Refinancing an investment property is the process of paying off an existing loan and replacing it with a new one that has different terms. Investors may seek to refinance a loan’s terms for one or more of several reasons:
- To improve the terms such as interest rate or payment
- To increase or decrease the length of the loan
- To change from a fixed rate to an adjustable or from adjustable to fixed
- To “cash-out” by taking equity from the property
Depending on the overall market conditions, the property value, and the investor’s current credit situation, it may or may not be feasible to achieve those goals. Investors must also consider the upfront costs of refinancing when calculating the benefits.
For an investor considering or having completed a 1031 Exchange, the question of whether and when to refinance the property carries additional nuance. Because executing a 1031 exchange facilitates the deferral of capital gains taxes on profits earned on investment property, refinancing too close to the exchange could raise suspicion at the IRS and even result in the deal being ineligible.
Timing and Purpose Are Crucial
While a refinance that is completed too soon before or after the transaction of a 1031 exchange could cause the IRS to suspect that the investor is attempting to avoid taxes by obscuring profits, having a clear business purpose for the refinancing may help. If the investor clearly seeks a new loan for valid business reasons, it is less likely to raise the alarm at the IRS. For example, suppose the investor's records demonstrate that they will use the money to fund repairs to the property, pay for marketing expenses, or alleviate a financial shortfall. Those are legitimate reasons for seeking access to additional cash flow through refinancing.
While no clearly defined schedule exists for guidance, a good buffer zone between refinancing and initiating an exchange is a minimum of six months. However, it is probably better to refinance the replacement property than the asset designated to be relinquished. The intent of a 1031 exchange presumes that equity built up in the original property should be used to obtain the replacement property, not cashed out. If refinancing the first property is necessary for some business purpose, these actions may help the transaction pass through IRS scrutiny:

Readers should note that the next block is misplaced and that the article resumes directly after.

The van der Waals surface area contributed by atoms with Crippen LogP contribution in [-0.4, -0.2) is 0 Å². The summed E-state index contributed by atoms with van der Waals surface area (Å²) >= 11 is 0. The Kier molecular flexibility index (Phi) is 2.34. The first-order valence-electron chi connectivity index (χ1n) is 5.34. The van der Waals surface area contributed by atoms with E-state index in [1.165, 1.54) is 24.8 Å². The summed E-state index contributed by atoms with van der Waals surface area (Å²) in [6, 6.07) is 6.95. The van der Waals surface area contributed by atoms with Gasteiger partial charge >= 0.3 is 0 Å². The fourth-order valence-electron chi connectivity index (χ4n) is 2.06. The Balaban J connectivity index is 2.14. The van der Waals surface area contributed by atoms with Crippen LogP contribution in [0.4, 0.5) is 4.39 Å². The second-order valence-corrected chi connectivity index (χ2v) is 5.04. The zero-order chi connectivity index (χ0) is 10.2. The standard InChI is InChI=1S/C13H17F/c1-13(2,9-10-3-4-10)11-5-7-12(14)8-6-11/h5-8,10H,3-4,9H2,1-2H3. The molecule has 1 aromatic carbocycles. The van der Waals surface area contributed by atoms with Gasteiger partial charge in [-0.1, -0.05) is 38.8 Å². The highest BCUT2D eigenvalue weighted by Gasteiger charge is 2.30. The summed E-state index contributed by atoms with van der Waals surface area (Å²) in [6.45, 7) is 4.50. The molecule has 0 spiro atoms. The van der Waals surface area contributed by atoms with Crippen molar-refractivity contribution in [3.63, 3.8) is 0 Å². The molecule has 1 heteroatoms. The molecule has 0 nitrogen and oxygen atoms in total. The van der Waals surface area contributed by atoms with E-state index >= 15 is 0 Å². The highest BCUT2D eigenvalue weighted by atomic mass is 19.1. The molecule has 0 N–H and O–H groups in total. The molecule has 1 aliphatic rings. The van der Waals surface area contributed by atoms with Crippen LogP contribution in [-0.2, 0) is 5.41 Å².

- Keep meticulous records of the need for the refinance and the use of the funds accessed, if any.
- Wait as long as feasible between the refinance and the exchange initiation. In no case should the refinance and the exchange sale closing be simultaneous.
If the IRS decides that the refinance is, in reality, a step-transaction designed to avoid paying taxes, the cash the investor receives during the refinance could be treated as a taxable boot. Worse, if the IRS determined that the transaction was deliberate, the exchange itself could be voided, and the entire sale would then be subject to capital gains taxes. Thus, it's wise to discuss a potential transaction like this with your tax advisor, and likely safer to defer the refinance until the exchange is finished.
This material is for general information and educational purposes only. Information is based on data gathered from what we believe are reliable sources. It is not guaranteed as to accuracy, does not purport to be complete and is not intended to be used as a primary basis for investment decisions. Realized does not provide tax or legal advice. This material is not a substitute for seeking the advice of a qualified professional for your individual situation.